Police officers are just like you and me: they are going to make mistakes in their job and they are typically going to make a mistake or two in every single arrest and detention. 

Did they make some crucial mistakes? 

The question for each case becomes how many of those mistakes did they make it and did they go to the crucial elements of the investigation, detention and arrest. 

For instance, one of the most common mistakes that we find is that they jumped the gun and pulled you over for something that did not actually happen, like you were weaving within your lane. 

If we can determine later by watching their videos from their squad car that you technically did not break the law and weave within your lane or fail to maintain a single lane, then the rest of the evidence in the case is likely to be thrown out. 

So, if we can find an error there or a mistake that is to our advantage, then that is one possible Avenue to get your case dismissed and there are many others throughout the process. 

Like I was saying earlier, if you force them to go get a warrant and they make a mistake in drafting the warrant or executing the warrant, then perhaps the blood results become inadmissible and all the sudden the state has a weaker case. 

It is going to take many of those things together to convince the district attorney’s office that they do not have a good case anymore and they need to dismiss it. 

It is obviously difficult to do but we find that we are successful in getting a lot more cases dismissed because we are experienced with all these sorts of issues that can come into play in a DWI arrest and prosecution.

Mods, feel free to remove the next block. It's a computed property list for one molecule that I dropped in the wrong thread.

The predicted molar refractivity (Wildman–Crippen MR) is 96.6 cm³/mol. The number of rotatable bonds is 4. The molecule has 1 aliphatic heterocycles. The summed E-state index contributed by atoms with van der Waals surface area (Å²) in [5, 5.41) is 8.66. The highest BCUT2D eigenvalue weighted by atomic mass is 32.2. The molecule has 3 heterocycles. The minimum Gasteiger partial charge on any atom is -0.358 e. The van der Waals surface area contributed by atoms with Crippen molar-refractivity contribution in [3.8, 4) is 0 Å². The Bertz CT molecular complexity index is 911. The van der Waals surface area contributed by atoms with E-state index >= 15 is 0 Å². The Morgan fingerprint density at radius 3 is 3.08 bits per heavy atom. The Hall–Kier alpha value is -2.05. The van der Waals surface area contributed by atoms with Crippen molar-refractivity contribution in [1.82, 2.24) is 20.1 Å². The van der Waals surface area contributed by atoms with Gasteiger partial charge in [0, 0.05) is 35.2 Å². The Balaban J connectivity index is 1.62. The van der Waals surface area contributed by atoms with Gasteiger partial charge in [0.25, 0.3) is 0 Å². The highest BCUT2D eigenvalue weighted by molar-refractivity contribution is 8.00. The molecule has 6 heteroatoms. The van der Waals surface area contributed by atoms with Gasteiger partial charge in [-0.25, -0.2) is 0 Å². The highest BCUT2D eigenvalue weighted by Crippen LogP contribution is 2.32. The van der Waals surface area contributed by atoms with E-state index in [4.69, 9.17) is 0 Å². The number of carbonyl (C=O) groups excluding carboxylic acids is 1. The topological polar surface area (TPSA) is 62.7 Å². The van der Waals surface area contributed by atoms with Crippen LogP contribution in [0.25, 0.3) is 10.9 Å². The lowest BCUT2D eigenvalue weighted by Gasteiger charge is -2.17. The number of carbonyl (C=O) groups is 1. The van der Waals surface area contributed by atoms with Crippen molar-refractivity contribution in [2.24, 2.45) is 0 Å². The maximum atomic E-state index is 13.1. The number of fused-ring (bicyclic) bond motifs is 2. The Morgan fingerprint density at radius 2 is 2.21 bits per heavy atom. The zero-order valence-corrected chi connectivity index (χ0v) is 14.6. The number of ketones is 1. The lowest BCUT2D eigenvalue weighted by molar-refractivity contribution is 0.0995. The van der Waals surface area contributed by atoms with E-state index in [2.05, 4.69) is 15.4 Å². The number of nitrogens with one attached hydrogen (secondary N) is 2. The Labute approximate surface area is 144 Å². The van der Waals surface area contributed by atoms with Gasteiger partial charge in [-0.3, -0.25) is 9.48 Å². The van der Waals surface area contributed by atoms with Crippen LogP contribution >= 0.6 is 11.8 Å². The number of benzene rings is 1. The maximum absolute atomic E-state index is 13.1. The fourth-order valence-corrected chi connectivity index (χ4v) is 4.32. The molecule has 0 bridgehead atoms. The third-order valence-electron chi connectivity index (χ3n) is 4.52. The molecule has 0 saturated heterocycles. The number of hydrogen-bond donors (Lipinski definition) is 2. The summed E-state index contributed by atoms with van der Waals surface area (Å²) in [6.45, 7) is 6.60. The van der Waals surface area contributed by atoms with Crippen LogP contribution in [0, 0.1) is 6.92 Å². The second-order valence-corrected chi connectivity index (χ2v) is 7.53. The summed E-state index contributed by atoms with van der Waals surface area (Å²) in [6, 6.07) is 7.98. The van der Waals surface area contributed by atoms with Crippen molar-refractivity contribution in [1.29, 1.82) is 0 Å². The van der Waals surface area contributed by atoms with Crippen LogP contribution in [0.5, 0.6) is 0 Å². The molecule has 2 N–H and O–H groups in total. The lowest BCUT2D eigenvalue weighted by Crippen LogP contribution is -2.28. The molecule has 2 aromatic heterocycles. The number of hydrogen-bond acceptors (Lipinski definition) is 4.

Many of us have former experience being prosecutors on the other side. 

[Interviewer]

You were previously a Harris County prosecutor, right? 

[Aaron White]

Yes, Sir. 

[Interviewer]

So you have been on both sides of cases like this. 

Another question that gets brought up is about the evidence and building the evidence. 

The police video all these arrests, right? 

How do they video the arrest?

[Aaron White]

Most big agencies like Harris, County, the Houston sheriff’s office and the Houston police department are going to have a variety of different cameras that are going to be provided to the defense attorneys in a DWI arrest. 

They are going to come from the squad car with a dash camera that’s going to show the suspect’s vehicle before the arrest and before the traffic stop. 

Then sometimes it will show an angle of the interaction with the police officer. 

They are going to be equipped with a what we call body worn cameras. 

Those are cameras that are attached to their uniform on their chest, and it is going to record interactions with suspects and witnesses in every investigation that can lead to a criminal charge.